On Living Life With Type One Diabetes (& How YOU Can Help)

I haven't chatted about it a lot on here, but I have type one diabetes. It runs in my family. When I was nine, I kept getting re...





I haven't chatted about it a lot on here, but I have type one diabetes. It runs in my family. When I was nine, I kept getting really sick at school. My mom would pick me up, get me food, and I'd feel better. She knew something was up, because I had always loved school. So, she took me to the local clinic. I was told there was sugar in my urine and was immediately sent to Children's Healthcare of Atlanta for a multi-day stay.
I remember different things about my hospital stay. My mom was with me the entire time. There was a craft room and I made tiny sheep out of yarn. I was taught about my pancreas using a canvas-doll. And I took classes with my mom on how to take care of myself.
Life became a lot different after that. I had to eat meals at 6 am, noon, and 6 pm. I took a shot using a syringe and mixed insulins at my 6 o'clock meal times. I had to have small snacks at 10 and 2. I had to get at least 30 minutes of exercise everyday. My meal plan was very specific. It was weird, hard, and confusing. I was just a child.
I remember passing out in the bathroom in fifth grade because my blood sugar dropped, and I remember a substitute teacher that yelled at me because I had to do things a little differently and she got "tired of all my diabetes crap."
Growing up, I always felt different. I had to keep an eye on everything I ate, and excuse myself at meal times to go hide in the bathroom and take a shot. Insulin pumps were an option when I was young, but weren't included by our insurance, so I couldn't get one. Now, I've managed my diabetes for over 15 years by using an insulin pen (convenient to carry around, unlike an insulin vial and syringes), so a pump seems too uncomfortable to me.
Over the years, I've become accustomed to living life with diabetes. I know that I've got to take a shot whenever I eat, and another before I go to bed each night. I drink diet sodas and unsweet tea. I use sweeteners instead of sugars. That doesn't mean it's always easy. Sometimes, the shots hurt. More than sometimes, I want to eat a tons of sweets. For once, I'd like to eat something and not have to take a shot afterwards. I love to carry a tiny purse, with just my wallet, phone, and keys, instead of all of my diabetes supplies, too.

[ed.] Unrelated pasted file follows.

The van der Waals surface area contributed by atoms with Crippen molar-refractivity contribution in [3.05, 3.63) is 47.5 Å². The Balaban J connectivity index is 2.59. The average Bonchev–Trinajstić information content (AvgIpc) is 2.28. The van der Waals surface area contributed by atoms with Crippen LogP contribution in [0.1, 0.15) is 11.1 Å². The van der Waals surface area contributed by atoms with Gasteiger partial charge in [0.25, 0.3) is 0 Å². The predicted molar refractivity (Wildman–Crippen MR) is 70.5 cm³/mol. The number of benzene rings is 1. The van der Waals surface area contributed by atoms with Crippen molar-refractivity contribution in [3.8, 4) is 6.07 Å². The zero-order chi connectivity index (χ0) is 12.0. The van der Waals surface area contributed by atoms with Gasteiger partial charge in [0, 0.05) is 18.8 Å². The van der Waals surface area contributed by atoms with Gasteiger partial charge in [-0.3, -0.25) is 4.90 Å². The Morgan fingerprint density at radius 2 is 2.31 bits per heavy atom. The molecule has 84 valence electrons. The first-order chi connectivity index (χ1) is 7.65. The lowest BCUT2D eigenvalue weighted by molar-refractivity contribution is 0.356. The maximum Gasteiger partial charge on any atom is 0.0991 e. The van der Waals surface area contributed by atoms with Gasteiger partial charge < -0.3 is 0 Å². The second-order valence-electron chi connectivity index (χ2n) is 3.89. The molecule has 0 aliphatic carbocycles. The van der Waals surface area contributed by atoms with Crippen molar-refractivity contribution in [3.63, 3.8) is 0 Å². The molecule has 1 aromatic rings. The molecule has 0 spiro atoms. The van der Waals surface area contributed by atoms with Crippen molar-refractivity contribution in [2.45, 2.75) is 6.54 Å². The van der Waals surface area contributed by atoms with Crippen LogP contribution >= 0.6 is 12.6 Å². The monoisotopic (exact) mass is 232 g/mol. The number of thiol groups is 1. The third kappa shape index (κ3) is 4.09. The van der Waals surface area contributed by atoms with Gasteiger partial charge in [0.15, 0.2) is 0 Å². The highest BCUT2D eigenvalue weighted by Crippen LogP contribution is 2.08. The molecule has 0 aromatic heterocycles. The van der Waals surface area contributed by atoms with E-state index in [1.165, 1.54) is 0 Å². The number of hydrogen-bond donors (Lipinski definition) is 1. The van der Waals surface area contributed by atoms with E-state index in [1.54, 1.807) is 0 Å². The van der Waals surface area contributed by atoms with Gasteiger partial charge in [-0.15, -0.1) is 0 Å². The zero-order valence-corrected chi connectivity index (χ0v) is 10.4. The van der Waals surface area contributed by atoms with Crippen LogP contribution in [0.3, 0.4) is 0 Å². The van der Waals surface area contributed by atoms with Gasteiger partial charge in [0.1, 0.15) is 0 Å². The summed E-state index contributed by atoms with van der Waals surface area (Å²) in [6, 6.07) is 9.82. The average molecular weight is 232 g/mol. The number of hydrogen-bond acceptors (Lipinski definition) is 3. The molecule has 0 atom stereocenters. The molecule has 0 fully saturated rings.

Sometimes, it can really be a struggle. One that I don't want to see my children have to deal with in their life or in their childrens' lives. I will be walking at the Step Out Walk to Stop Diabetes walk in Atlanta this November. I urge you to sign up to walk in your city. You can find walks near you by visiting stepout.diabetes.org. Registration is free, but you can use your walker status to raise donations. If you're not interested in walking or running your own fundraiser, please feel free to donate to my team here. You can also find volunteer opportunities with the American Diabetes Association here on their website.









This is not a sponsored post, however, I am asking for donations on my behalf to the American Diabetes Association.

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4 comments

  1. How informative. I honestly only know one person with diabetes, and she isn't very vocal about it so this was extremely helpful! Thanks for speaking up and sharing your story.

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    1. I know with me, if I talk about it, it makes me feel different. I tend to joke about it a lot. But sometimes you have to talk about the things that make you uncomfortable to be able to make a change.

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  2. While we were at Disney, every time I walked in a park restroom I noticed a sharps container on the wall. I thought about you everything I saw one. And I thought 'how awesome is that' because they were supporting those who live with health concerns that require shots.

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    1. You're so sweet! :) And yeah, they're becoming more and more common. I still remember the big issue we had when we went to the monster truck rally, and they wouldn't let me in, and your dad fussed them out! Lol.

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